Forests are Gold: Trees, People and Environmental Rule in Vietnam
(University of Washington Press, 2016) begins with two related puzzles: why does Vietnam simultaneously plant and cut trees at unprecedented rates; and, if reforestation projects that clear native species and mono-crop Australian exotics do not protect habitat, what do they aim to achieve? To answer these questions, Pamela McElwee
proposes a cogent new schema for what she terms environmental rule, whereby projects whose primary goals lie in social planning are represented and justified ecologically. Drawing on the literature of governmentality and actor-network theory, McElwee reveals how from the French colonial period through state socialism to our neoliberal era the discovery of environmental problems in Vietnam has produced certain types of knowledge that have enabled changes to society via forestry. But Forests are Gold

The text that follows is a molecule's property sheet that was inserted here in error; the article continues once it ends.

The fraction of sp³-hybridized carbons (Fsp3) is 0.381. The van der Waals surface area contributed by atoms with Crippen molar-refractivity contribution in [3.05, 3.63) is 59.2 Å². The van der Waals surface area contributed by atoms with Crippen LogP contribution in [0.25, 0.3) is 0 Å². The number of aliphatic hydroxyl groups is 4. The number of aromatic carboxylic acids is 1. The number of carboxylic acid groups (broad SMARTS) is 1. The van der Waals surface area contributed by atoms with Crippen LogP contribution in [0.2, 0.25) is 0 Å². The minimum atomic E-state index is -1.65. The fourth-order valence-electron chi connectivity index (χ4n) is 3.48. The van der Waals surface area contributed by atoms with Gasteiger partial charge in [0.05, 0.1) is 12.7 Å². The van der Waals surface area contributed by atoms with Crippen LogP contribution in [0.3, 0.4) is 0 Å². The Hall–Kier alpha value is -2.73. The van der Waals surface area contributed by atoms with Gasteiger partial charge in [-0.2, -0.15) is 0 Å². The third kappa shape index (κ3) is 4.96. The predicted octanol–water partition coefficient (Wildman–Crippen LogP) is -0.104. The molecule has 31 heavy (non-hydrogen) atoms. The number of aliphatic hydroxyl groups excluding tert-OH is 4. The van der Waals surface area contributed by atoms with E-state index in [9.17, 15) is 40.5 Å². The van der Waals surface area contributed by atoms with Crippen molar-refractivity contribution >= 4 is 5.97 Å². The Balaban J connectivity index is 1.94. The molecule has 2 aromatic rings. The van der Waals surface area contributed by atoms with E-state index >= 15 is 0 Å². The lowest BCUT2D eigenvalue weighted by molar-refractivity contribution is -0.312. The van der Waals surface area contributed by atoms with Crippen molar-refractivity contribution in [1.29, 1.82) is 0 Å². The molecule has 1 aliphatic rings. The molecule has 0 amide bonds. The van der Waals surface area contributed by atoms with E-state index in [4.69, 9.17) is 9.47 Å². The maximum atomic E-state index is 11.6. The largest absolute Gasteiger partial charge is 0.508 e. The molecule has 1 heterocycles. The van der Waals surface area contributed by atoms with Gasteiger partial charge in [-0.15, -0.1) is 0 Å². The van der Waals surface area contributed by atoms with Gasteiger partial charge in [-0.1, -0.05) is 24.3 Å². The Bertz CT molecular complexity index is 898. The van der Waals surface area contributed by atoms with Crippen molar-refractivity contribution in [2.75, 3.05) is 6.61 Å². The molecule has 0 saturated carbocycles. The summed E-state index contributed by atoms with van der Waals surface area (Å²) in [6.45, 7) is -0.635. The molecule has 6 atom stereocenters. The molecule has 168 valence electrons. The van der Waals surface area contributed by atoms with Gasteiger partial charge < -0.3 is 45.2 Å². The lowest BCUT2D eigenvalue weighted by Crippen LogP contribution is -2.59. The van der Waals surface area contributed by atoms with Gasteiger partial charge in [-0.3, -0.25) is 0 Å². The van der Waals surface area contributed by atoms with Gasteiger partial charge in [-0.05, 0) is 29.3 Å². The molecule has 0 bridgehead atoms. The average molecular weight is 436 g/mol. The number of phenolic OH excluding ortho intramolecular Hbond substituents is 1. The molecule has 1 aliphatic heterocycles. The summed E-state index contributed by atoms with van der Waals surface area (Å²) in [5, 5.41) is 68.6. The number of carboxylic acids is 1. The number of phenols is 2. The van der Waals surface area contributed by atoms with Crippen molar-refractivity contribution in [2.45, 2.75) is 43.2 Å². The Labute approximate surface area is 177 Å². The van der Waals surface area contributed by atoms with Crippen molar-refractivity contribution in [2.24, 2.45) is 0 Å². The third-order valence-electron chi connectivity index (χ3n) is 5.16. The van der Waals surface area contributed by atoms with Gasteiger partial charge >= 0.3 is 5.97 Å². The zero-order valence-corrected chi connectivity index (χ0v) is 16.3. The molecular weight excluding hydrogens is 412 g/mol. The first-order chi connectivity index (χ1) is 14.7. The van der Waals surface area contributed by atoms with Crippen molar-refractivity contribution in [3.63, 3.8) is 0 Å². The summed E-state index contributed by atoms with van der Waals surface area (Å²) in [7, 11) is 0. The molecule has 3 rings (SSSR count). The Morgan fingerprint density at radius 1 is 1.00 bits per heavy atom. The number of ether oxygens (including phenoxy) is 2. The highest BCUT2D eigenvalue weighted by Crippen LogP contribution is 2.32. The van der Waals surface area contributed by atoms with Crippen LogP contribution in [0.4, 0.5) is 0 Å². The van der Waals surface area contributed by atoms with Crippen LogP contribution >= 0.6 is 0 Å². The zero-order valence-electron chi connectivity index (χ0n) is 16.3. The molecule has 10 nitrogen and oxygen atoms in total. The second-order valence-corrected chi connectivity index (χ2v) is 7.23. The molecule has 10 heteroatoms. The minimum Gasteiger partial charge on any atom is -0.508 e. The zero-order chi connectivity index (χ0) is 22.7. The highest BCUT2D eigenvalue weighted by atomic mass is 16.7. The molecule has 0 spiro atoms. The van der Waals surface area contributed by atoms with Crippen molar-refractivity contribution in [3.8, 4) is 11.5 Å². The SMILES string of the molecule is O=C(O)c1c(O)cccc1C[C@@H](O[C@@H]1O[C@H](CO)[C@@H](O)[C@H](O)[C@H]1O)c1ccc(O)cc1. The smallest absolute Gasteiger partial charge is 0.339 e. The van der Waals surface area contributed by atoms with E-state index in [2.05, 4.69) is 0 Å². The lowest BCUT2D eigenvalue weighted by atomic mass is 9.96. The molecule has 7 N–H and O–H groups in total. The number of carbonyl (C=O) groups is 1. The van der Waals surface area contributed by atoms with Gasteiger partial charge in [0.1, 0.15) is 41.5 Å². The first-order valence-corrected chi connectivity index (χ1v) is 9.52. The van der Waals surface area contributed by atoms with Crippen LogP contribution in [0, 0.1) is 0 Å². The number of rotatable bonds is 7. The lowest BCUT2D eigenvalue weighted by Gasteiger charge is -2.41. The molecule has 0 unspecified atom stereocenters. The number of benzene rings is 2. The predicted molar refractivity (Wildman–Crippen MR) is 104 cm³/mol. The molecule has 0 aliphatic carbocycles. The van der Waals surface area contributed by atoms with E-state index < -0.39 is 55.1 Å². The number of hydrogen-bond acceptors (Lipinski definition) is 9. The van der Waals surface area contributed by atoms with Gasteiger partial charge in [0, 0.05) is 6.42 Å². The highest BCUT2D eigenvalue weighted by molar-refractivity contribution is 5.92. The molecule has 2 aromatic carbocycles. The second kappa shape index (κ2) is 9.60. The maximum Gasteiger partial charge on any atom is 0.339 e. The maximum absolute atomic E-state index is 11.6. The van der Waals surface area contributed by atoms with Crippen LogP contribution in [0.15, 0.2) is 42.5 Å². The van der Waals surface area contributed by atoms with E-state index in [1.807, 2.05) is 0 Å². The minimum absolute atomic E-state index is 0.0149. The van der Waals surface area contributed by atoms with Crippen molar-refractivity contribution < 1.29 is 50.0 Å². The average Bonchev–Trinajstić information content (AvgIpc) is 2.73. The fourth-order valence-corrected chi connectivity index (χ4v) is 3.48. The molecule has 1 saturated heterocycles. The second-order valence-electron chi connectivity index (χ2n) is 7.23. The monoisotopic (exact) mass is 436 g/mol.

is not only exceptional in its use of material from an array of sources to document and explain forest policy and practice in Vietnam. It is wide-ranging in its implications for the study of political ecology, and for the work of policymakers and lobbyists as well, both in Southeast Asia and beyond.
Pamela McElwee joins New Books in Southeast Asian Studies
to discuss the politics of bald hills, payments for environmental services, the enduring influence of colonial maps, problems with acacia, and why Foucault and Latour are useful to think with when asking questions about the environment.
Nick Cheesman is a fellow at the College of Asia and the Pacific, Australian National University and in 2016-17 a member of the Institute for Advanced Study, Princeton. He can be reached at email@example.com.